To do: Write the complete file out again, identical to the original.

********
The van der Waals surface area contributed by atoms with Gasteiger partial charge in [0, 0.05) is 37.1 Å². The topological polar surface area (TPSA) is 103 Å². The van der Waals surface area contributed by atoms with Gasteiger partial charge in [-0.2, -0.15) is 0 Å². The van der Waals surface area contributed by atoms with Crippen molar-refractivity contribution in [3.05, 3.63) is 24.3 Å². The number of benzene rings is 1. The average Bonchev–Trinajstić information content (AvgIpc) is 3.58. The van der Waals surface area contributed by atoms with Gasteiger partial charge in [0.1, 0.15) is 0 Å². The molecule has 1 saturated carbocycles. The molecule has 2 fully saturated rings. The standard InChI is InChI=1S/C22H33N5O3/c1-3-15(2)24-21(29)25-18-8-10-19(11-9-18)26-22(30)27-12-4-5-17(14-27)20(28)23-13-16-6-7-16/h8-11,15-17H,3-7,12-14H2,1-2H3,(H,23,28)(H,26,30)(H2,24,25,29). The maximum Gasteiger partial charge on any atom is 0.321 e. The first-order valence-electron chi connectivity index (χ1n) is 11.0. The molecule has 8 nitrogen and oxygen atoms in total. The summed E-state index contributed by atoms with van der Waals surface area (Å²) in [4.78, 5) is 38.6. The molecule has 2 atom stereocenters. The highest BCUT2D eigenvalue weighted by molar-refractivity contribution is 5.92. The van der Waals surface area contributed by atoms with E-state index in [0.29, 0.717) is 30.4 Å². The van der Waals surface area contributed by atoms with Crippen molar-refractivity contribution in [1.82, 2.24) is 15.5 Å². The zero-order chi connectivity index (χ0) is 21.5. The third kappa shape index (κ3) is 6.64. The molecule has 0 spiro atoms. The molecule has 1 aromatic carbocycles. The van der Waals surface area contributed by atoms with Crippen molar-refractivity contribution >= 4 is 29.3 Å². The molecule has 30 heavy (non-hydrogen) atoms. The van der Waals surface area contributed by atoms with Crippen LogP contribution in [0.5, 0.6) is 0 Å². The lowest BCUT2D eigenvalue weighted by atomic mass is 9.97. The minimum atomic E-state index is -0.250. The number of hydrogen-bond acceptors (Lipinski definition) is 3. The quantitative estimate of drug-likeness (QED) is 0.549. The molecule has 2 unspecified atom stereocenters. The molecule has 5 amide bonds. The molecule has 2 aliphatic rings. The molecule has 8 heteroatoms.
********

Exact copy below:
The van der Waals surface area contributed by atoms with Gasteiger partial charge in [0, 0.05) is 37.1 Å². The topological polar surface area (TPSA) is 103 Å². The van der Waals surface area contributed by atoms with Gasteiger partial charge in [-0.2, -0.15) is 0 Å². The van der Waals surface area contributed by atoms with Crippen molar-refractivity contribution in [3.05, 3.63) is 24.3 Å². The number of benzene rings is 1. The average Bonchev–Trinajstić information content (AvgIpc) is 3.58. The van der Waals surface area contributed by atoms with Gasteiger partial charge in [0.1, 0.15) is 0 Å². The molecule has 1 saturated carbocycles. The molecule has 2 fully saturated rings. The standard InChI is InChI=1S/C22H33N5O3/c1-3-15(2)24-21(29)25-18-8-10-19(11-9-18)26-22(30)27-12-4-5-17(14-27)20(28)23-13-16-6-7-16/h8-11,15-17H,3-7,12-14H2,1-2H3,(H,23,28)(H,26,30)(H2,24,25,29). The maximum Gasteiger partial charge on any atom is 0.321 e. The first-order valence-electron chi connectivity index (χ1n) is 11.0. The molecule has 8 nitrogen and oxygen atoms in total. The summed E-state index contributed by atoms with van der Waals surface area (Å²) in [4.78, 5) is 38.6. The molecule has 2 atom stereocenters. The highest BCUT2D eigenvalue weighted by molar-refractivity contribution is 5.92. The van der Waals surface area contributed by atoms with E-state index in [0.29, 0.717) is 30.4 Å². The van der Waals surface area contributed by atoms with Crippen molar-refractivity contribution in [1.82, 2.24) is 15.5 Å². The zero-order chi connectivity index (χ0) is 21.5. The third kappa shape index (κ3) is 6.64. The molecule has 0 spiro atoms. The molecule has 1 aromatic carbocycles. The van der Waals surface area contributed by atoms with Crippen molar-refractivity contribution >= 4 is 29.3 Å². The molecule has 30 heavy (non-hydrogen) atoms. The van der Waals surface area contributed by atoms with Crippen LogP contribution in [0.5, 0.6) is 0 Å². The lowest BCUT2D eigenvalue weighted by atomic mass is 9.97. The minimum atomic E-state index is -0.250. The number of hydrogen-bond acceptors (Lipinski definition) is 3. The quantitative estimate of drug-likeness (QED) is 0.549. The molecule has 2 unspecified atom stereocenters. The molecule has 5 amide bonds. The molecule has 2 aliphatic rings. The molecule has 8 heteroatoms.